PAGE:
Wake home prices see months-long increase, going back to before the pandemic

Since the beginning of the year, the median real estate sale price has gone up every month in Wake County, according to a report from the county Register of Deeds.

June’s median sale price, the latest available, was $383,000, an increase of $9,000 from May.

It’s an increase from the $328,750 reported in January. In January 2020, before the COVID-19 pandemic started, the median price was $302,000.

Changes in median prices tend to be caused by sales valued at $1 million or less, which the Wake County Register of Deeds calls the core market. Larger transactions, outside of that core market, have little effect on median prices.

In June, over 95% of sales were $1 million or less.

Why are home prices increasing?

The increases in home prices are due to multiple factors, said Roberto Quercia, a professor who studies low-income homeownership at the University of North Carolina at Chapel Hill’s Department of City and Regional Planning.

He said the region’s limited housing supply, low interest rates increasing demand for mortgages, and the high cost of lumber have contributed to increasing home prices over the last several months.

“This is kind of the perfect storm,” Quercia said.

And while he thinks the pace of growth will slow as interest rates eventually increase, companies like Apple and Google coming to the area will keep home prices higher than they were before the pandemic, he said.

“I don’t see this as a bubble,” Quercia said.

Effect on low-income families

Quercia said many low-income families will continue to be forced to move farther outside of Raleigh.

“Unfortunately, for families, especially ones you would consider blue collar, our essential workers, the future is longer commutes,” he said.

Quercia said that these families are also increasingly cut off from one of the most important aspects of wealth building — buying a home and building equity as the mortgage is paid down and the value of the property increases.

“The more you delay that, the less wealth building is likely to happen,” he said.

Quercia said as more people with higher incomes come to work at Google or Apple, where the average position is expected to pay $187,000 annually, it will drive up housing costs.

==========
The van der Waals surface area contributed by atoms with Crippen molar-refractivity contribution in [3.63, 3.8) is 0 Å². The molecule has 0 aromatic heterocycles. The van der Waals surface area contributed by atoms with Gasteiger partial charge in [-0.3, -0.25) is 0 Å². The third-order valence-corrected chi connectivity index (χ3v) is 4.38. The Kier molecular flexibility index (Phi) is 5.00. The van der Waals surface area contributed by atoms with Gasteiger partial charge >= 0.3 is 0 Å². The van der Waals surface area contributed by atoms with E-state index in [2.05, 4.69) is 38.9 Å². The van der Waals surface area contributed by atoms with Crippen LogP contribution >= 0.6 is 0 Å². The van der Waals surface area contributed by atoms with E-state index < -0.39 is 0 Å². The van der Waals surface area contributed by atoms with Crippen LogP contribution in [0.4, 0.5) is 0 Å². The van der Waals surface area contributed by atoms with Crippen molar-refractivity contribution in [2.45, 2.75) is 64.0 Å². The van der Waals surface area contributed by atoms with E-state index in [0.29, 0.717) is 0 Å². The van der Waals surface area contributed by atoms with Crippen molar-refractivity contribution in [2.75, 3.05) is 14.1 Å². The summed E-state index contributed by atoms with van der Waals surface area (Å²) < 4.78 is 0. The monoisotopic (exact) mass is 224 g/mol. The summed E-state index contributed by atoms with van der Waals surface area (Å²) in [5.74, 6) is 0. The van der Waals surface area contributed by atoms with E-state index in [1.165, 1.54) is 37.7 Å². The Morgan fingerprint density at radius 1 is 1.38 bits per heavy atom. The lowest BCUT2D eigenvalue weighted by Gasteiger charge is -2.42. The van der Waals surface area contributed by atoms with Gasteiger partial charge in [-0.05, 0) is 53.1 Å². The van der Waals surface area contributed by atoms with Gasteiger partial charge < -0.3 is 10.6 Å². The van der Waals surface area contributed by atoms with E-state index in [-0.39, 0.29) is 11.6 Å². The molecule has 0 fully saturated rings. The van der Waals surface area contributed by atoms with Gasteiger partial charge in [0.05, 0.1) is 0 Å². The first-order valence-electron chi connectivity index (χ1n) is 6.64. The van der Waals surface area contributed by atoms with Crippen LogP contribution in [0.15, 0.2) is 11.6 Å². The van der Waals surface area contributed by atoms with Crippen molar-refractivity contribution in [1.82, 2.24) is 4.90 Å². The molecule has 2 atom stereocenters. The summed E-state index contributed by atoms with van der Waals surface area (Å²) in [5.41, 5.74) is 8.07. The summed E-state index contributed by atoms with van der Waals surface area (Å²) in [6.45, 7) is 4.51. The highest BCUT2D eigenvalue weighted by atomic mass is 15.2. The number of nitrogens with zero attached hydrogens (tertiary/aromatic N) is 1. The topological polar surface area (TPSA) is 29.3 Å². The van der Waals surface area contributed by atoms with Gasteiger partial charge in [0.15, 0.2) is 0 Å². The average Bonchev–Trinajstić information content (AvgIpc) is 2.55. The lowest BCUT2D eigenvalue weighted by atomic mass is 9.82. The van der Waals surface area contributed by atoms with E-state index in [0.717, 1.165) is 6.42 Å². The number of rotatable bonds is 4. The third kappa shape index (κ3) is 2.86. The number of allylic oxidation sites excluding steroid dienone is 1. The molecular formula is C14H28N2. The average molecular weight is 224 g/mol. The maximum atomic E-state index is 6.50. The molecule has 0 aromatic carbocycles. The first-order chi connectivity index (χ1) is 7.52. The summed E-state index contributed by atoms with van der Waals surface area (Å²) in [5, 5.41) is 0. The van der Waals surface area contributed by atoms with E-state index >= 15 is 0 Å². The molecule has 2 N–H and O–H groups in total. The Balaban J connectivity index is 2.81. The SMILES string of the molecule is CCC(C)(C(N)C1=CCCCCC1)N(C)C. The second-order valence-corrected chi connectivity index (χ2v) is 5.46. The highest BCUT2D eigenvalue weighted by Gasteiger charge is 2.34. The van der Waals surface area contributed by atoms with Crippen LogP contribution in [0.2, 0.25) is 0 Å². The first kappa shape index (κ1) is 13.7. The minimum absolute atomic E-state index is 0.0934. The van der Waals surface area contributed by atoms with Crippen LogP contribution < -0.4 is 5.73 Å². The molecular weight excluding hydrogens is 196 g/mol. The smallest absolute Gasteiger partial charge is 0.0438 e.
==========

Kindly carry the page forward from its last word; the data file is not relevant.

“The reason why that creates challenges for affordable housing is that [low-income families] now are competing with the others for housing,” he said. “Higher purchasing power is capitalized into higher prices.”

What’s the solution?

Quercia said local governments play a crucial role in offsetting increasing housing costs.

Over the last year, Wake County and the City of Raleigh have introduced many measures to promote affordable housing.

In April, Wake County approved $10.3 million for future affordable housing developments, The News & Observer reported.

The city committed funding in May to two affordable housing developments along future bus rapid-transit lines.

Last month, the City Council approved residential rezoning measures that allow duplexes and townhomes to be built in traditionally single-family neighborhoods, something Quercia said would in theory increase affordability because it allows for more supply on the market.

Raleigh voters passed an $80 million housing bond last November that helps build and repair homes and offers first-time homebuyers financial help.

“There continue to be a menu of solutions,” Quercia said, “but there is no silver bullet. I do believe there is more that should be done.”

Quercia said Wake County and the surrounding region will continue to attract people due to its universities, relatively lower housing costs for retirees moving from other areas and its general economic growth.

But that growth doesn’t benefit everyone equally, he said.

“Unless we do something, I think our area is going to become an expensive area like we typically associate with Silicon Valley,” Quercia said. “As we should celebrate economic development successes, we need to look at the distributional impact of those successes on those that are below the end of the income distribution.”

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Ben Sessoms covers housing and gentrification in the Triangle for the News & Observer through Report for America. He was raised in Kinston and graduated from Appalachian State University in 2019.

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